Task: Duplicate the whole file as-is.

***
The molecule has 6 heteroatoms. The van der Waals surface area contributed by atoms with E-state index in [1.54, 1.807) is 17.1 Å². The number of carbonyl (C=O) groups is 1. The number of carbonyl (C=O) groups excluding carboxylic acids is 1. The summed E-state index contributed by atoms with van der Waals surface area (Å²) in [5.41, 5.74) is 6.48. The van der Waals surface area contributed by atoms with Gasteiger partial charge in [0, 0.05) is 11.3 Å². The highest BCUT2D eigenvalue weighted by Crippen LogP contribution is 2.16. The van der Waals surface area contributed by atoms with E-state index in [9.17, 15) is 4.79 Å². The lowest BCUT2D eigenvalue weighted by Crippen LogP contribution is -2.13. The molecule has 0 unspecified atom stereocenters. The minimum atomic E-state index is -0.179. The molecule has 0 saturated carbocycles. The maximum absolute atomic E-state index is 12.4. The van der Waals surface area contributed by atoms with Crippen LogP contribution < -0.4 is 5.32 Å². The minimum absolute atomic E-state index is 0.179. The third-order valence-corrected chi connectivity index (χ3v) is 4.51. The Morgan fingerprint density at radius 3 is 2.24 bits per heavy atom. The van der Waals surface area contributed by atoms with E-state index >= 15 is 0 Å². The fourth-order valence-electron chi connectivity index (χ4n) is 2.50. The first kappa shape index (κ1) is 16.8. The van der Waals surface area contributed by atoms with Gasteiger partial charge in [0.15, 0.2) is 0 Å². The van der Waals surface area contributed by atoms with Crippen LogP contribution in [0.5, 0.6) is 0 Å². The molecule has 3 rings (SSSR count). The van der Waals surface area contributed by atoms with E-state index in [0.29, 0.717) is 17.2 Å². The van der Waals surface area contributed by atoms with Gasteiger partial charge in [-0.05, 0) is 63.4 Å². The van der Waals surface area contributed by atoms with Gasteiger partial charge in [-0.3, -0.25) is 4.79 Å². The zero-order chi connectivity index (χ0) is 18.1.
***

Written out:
The molecule has 6 heteroatoms. The van der Waals surface area contributed by atoms with E-state index in [1.54, 1.807) is 17.1 Å². The number of carbonyl (C=O) groups is 1. The number of carbonyl (C=O) groups excluding carboxylic acids is 1. The summed E-state index contributed by atoms with van der Waals surface area (Å²) in [5.41, 5.74) is 6.48. The van der Waals surface area contributed by atoms with Gasteiger partial charge in [0, 0.05) is 11.3 Å². The highest BCUT2D eigenvalue weighted by Crippen LogP contribution is 2.16. The van der Waals surface area contributed by atoms with E-state index in [9.17, 15) is 4.79 Å². The lowest BCUT2D eigenvalue weighted by Crippen LogP contribution is -2.13. The molecule has 0 unspecified atom stereocenters. The minimum atomic E-state index is -0.179. The molecule has 0 saturated carbocycles. The maximum absolute atomic E-state index is 12.4. The van der Waals surface area contributed by atoms with Crippen LogP contribution < -0.4 is 5.32 Å². The minimum absolute atomic E-state index is 0.179. The third-order valence-corrected chi connectivity index (χ3v) is 4.51. The Morgan fingerprint density at radius 3 is 2.24 bits per heavy atom. The van der Waals surface area contributed by atoms with E-state index >= 15 is 0 Å². The fourth-order valence-electron chi connectivity index (χ4n) is 2.50. The first kappa shape index (κ1) is 16.8. The van der Waals surface area contributed by atoms with Gasteiger partial charge in [0.15, 0.2) is 0 Å². The van der Waals surface area contributed by atoms with Crippen LogP contribution in [0.5, 0.6) is 0 Å². The molecule has 3 rings (SSSR count). The van der Waals surface area contributed by atoms with E-state index in [0.29, 0.717) is 17.2 Å². The van der Waals surface area contributed by atoms with Gasteiger partial charge in [-0.05, 0) is 63.4 Å². The van der Waals surface area contributed by atoms with Gasteiger partial charge in [-0.3, -0.25) is 4.79 Å². The zero-order chi connectivity index (χ0) is 18.1.